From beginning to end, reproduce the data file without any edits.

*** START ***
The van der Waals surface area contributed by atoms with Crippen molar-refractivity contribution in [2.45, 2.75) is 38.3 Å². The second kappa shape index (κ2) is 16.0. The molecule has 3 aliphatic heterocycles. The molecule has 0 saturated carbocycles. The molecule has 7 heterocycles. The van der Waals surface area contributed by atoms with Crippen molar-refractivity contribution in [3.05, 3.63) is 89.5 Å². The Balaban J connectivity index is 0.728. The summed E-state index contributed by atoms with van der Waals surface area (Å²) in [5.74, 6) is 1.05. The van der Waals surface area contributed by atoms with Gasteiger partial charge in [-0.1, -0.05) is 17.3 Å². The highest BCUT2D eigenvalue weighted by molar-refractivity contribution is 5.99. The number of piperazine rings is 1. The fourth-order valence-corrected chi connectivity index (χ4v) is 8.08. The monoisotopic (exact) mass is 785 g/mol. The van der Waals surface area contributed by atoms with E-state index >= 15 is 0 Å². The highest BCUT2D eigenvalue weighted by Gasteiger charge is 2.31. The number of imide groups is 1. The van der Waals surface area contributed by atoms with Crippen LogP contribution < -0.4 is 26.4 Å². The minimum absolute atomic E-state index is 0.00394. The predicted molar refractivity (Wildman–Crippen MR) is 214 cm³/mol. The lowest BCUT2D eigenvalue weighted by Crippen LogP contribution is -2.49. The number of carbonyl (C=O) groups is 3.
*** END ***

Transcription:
The van der Waals surface area contributed by atoms with Crippen molar-refractivity contribution in [2.45, 2.75) is 38.3 Å². The second kappa shape index (κ2) is 16.0. The molecule has 3 aliphatic heterocycles. The molecule has 0 saturated carbocycles. The molecule has 7 heterocycles. The van der Waals surface area contributed by atoms with Crippen molar-refractivity contribution in [3.05, 3.63) is 89.5 Å². The Balaban J connectivity index is 0.728. The summed E-state index contributed by atoms with van der Waals surface area (Å²) in [5.74, 6) is 1.05. The van der Waals surface area contributed by atoms with Gasteiger partial charge in [-0.1, -0.05) is 17.3 Å². The highest BCUT2D eigenvalue weighted by molar-refractivity contribution is 5.99. The number of piperazine rings is 1. The fourth-order valence-corrected chi connectivity index (χ4v) is 8.08. The monoisotopic (exact) mass is 785 g/mol. The van der Waals surface area contributed by atoms with E-state index >= 15 is 0 Å². The highest BCUT2D eigenvalue weighted by Gasteiger charge is 2.31. The number of imide groups is 1. The van der Waals surface area contributed by atoms with Crippen LogP contribution < -0.4 is 26.4 Å². The minimum absolute atomic E-state index is 0.00394. The predicted molar refractivity (Wildman–Crippen MR) is 214 cm³/mol. The lowest BCUT2D eigenvalue weighted by Crippen LogP contribution is -2.49. The number of carbonyl (C=O) groups is 3.